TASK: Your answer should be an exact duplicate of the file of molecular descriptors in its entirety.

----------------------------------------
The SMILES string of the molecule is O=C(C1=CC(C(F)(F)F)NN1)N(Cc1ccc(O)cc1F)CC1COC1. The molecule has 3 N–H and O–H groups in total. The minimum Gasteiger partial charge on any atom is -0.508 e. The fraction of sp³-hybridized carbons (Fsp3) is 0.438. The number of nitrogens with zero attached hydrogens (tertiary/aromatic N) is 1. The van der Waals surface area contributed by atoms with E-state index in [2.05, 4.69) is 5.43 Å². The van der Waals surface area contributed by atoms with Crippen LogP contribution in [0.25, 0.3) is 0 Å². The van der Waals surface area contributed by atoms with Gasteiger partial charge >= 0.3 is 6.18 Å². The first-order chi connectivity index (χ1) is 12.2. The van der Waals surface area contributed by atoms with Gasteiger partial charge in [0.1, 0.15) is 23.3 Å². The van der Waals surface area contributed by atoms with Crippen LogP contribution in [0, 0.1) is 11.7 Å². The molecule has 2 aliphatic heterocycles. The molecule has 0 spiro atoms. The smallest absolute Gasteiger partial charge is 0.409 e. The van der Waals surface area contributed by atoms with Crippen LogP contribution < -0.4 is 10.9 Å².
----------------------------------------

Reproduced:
The SMILES string of the molecule is O=C(C1=CC(C(F)(F)F)NN1)N(Cc1ccc(O)cc1F)CC1COC1. The molecule has 3 N–H and O–H groups in total. The minimum Gasteiger partial charge on any atom is -0.508 e. The fraction of sp³-hybridized carbons (Fsp3) is 0.438. The number of nitrogens with zero attached hydrogens (tertiary/aromatic N) is 1. The van der Waals surface area contributed by atoms with E-state index in [2.05, 4.69) is 5.43 Å². The van der Waals surface area contributed by atoms with Crippen LogP contribution in [0.25, 0.3) is 0 Å². The van der Waals surface area contributed by atoms with Gasteiger partial charge >= 0.3 is 6.18 Å². The first-order chi connectivity index (χ1) is 12.2. The van der Waals surface area contributed by atoms with Gasteiger partial charge in [0.1, 0.15) is 23.3 Å². The van der Waals surface area contributed by atoms with Crippen LogP contribution in [0, 0.1) is 11.7 Å². The molecule has 2 aliphatic heterocycles. The molecule has 0 spiro atoms. The smallest absolute Gasteiger partial charge is 0.409 e. The van der Waals surface area contributed by atoms with Crippen LogP contribution < -0.4 is 10.9 Å².